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Samantha Power | Munk Debates

April 30, 2020

Samantha Power

Former United States Ambassador to the UN and author of "The Education of an Idealist," Samantha Power, joined us on April 30 for a Munk Dialogue on the fate and future of international institutions after COVID19. Click the "play" button to the left to watch the conversation.

The World After COVID19 - the Future of International Institutions

You can view Samantha Power's Munk Dialogue on the fate and future of international institutions after COVID19 by clicking the "play" button above. To sign-up to receive a weekly email updating you on upcoming dialogue speakers and topics click here. Thanks to our partners the Globe and Mail, Facebook Canada, and WNED PBS. These events are being made possible thanks to the generosity of the Munk Foundation.

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The Guests

Samantha Power

"Unless the United States exerts leadership to prevent COVID-19 from raging out of control abroad, the crisis will not end at home."

Samantha Power

"Unless the United States exerts leadership to prevent COVID-19 from raging out of control abroad, the crisis will not end at home."

Ambassador Samantha Power is the Anna Lindh Professor of the Practice of Global Leadership and Public Policy at Harvard Kennedy School and the William D. Zabel ’61 Professor of Practice in Human Rights at Harvard Law School.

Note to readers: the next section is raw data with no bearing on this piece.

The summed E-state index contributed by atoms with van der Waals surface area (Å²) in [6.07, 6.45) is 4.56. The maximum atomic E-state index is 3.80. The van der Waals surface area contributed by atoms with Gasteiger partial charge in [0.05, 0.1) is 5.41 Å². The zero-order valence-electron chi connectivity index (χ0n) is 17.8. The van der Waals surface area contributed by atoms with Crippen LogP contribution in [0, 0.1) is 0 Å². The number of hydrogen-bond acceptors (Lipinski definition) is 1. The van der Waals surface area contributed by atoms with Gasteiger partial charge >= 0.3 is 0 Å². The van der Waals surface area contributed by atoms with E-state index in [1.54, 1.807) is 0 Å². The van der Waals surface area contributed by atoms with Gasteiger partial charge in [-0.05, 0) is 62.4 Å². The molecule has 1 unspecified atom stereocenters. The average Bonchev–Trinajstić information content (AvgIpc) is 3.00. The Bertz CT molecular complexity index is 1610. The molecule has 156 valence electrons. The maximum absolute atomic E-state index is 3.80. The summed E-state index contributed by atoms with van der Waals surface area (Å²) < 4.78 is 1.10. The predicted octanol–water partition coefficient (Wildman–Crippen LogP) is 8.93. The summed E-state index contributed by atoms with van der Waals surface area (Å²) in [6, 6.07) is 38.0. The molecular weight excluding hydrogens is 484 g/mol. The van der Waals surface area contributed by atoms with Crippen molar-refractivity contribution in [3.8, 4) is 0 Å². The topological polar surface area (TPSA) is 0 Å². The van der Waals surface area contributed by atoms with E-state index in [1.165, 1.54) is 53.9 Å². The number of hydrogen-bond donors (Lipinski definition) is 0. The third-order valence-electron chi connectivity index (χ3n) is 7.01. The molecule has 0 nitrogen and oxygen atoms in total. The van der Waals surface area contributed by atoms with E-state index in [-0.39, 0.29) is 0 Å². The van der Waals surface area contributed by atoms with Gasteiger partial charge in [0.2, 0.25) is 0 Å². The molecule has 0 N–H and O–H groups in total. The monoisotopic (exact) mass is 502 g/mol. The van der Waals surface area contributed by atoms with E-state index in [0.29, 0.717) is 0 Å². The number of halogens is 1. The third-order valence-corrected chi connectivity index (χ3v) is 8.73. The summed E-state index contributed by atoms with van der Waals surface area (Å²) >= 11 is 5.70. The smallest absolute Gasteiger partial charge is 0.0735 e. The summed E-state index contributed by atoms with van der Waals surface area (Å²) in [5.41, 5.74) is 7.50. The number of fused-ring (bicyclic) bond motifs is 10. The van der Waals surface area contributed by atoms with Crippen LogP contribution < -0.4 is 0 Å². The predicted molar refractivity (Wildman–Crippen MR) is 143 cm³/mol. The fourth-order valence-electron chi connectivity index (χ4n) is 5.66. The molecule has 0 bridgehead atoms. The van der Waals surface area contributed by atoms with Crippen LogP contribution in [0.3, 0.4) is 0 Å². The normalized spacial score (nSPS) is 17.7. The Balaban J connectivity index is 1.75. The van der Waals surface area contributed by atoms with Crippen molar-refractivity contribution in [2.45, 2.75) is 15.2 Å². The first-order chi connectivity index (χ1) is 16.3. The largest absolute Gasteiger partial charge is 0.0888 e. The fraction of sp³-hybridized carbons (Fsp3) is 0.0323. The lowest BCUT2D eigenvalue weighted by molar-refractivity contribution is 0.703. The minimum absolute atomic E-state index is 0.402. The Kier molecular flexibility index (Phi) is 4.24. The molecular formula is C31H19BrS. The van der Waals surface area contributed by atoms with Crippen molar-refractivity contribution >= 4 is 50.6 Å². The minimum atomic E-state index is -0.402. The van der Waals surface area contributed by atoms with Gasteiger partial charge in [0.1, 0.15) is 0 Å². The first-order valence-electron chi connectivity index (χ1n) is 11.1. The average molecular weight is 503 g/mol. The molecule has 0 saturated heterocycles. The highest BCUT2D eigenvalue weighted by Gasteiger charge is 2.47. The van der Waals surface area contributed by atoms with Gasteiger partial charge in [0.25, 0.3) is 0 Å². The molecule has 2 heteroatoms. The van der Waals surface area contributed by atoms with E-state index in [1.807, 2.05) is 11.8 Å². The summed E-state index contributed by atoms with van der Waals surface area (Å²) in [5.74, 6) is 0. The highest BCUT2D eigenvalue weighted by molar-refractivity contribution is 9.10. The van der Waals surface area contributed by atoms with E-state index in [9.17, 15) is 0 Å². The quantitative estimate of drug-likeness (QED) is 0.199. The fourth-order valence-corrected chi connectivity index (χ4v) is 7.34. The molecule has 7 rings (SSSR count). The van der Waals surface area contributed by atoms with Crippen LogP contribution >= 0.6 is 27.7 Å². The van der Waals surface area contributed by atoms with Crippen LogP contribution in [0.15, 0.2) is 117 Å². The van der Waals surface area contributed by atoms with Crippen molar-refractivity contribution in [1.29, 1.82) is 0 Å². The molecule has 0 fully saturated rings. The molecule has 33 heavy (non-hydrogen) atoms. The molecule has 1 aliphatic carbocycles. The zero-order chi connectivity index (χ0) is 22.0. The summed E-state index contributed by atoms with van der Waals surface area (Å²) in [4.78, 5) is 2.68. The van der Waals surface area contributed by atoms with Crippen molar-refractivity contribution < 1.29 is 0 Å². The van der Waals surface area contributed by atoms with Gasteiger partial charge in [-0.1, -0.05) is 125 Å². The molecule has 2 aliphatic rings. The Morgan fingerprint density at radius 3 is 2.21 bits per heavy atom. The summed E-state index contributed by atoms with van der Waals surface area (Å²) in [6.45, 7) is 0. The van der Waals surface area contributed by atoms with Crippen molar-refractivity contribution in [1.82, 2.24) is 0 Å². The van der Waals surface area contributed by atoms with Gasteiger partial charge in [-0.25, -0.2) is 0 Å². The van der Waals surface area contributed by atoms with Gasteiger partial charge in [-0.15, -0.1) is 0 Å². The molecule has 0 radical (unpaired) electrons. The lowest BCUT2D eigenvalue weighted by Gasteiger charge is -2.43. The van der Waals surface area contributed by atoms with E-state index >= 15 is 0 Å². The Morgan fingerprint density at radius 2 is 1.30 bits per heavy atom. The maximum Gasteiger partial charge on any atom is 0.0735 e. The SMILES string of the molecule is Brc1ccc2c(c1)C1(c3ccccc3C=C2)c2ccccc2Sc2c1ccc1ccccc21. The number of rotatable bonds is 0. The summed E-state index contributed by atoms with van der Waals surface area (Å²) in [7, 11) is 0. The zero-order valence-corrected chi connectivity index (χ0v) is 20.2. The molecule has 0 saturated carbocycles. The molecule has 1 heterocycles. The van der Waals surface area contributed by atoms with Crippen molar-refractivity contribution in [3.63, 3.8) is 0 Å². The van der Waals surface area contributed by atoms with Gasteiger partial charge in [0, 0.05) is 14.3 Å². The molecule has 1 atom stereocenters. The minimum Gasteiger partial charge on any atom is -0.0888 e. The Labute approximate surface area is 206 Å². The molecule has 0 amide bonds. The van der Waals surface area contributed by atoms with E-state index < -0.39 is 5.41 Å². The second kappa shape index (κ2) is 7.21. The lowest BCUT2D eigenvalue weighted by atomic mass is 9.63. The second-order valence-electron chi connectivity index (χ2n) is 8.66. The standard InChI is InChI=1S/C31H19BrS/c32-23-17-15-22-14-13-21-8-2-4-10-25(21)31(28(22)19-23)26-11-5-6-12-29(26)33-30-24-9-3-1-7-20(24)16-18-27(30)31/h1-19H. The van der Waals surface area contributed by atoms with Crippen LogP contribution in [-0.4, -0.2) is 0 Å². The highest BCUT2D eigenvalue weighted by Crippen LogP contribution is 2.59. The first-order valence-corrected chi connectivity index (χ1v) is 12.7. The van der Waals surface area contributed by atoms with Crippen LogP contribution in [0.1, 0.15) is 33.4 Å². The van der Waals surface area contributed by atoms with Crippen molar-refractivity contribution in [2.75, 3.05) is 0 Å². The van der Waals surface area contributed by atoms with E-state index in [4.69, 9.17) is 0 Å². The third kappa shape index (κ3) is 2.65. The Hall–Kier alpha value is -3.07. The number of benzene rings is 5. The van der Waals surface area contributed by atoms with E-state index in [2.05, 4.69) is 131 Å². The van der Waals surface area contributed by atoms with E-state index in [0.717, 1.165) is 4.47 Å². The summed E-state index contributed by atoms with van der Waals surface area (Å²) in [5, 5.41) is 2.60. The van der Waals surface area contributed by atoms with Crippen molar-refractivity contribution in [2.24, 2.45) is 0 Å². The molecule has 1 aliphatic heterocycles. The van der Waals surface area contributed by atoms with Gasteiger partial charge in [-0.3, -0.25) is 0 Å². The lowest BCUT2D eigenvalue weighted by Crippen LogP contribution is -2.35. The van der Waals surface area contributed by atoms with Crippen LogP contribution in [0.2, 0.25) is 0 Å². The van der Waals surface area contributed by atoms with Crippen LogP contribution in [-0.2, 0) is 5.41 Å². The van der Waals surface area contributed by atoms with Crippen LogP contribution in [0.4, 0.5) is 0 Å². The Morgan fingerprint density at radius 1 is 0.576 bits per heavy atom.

From 2013 to 2017 Power served as the 28th U.S. Permanent Representative to the United Nations, as well as a member of President Obama’s cabinet. In this role, Power became the public face of U.S. opposition to Russian aggression in Ukraine and Syria, negotiated the toughest sanctions in a generation against North Korea, and supported President Obama’s pathbreaking actions to end the Ebola crisis. President Obama has called her “one of our foremost thinkers on foreign policy,” saying that “she showed us that the international community has a moral responsibility and a profound interest in resolving conflicts and defending human dignity.”

From 2009 to 2013, Power served on the National Security Council as Special Assistant to the President and Senior Director for Multilateral Affairs and Human Rights.

Forbes called her “a powerful crusader for U.S foreign policy as well as human rights and democracy” when it named her one of the “World’s 100 Most Powerful Women.” She has been named as one of Foreign Policy’s “Top 100 Global Thinkers” and has twice been selected as one of TIME’s “100 Most Influential People.”

Her book “A Problem from Hell”: America and the Age of Genocide won the Pulitzer Prize and the National Book Critics Circle Award in 2003. Her most recent book, The Education of an Idealist: A Memoir (2019), was a New York TimesWall Street Journal, and USA Today bestseller.

Power began her career as a journalist, reporting from places such as Bosnia, East Timor, Kosovo, Rwanda, Sudan, and Zimbabwe. Before joining the U.S. government, Power was the founding executive director of the Carr Center for Human Rights Policy at the Kennedy School, a columnist for TIME, and a National Magazine Award-winning contributor to the Atlantic, the New Yorker, and the New York Review of Books.

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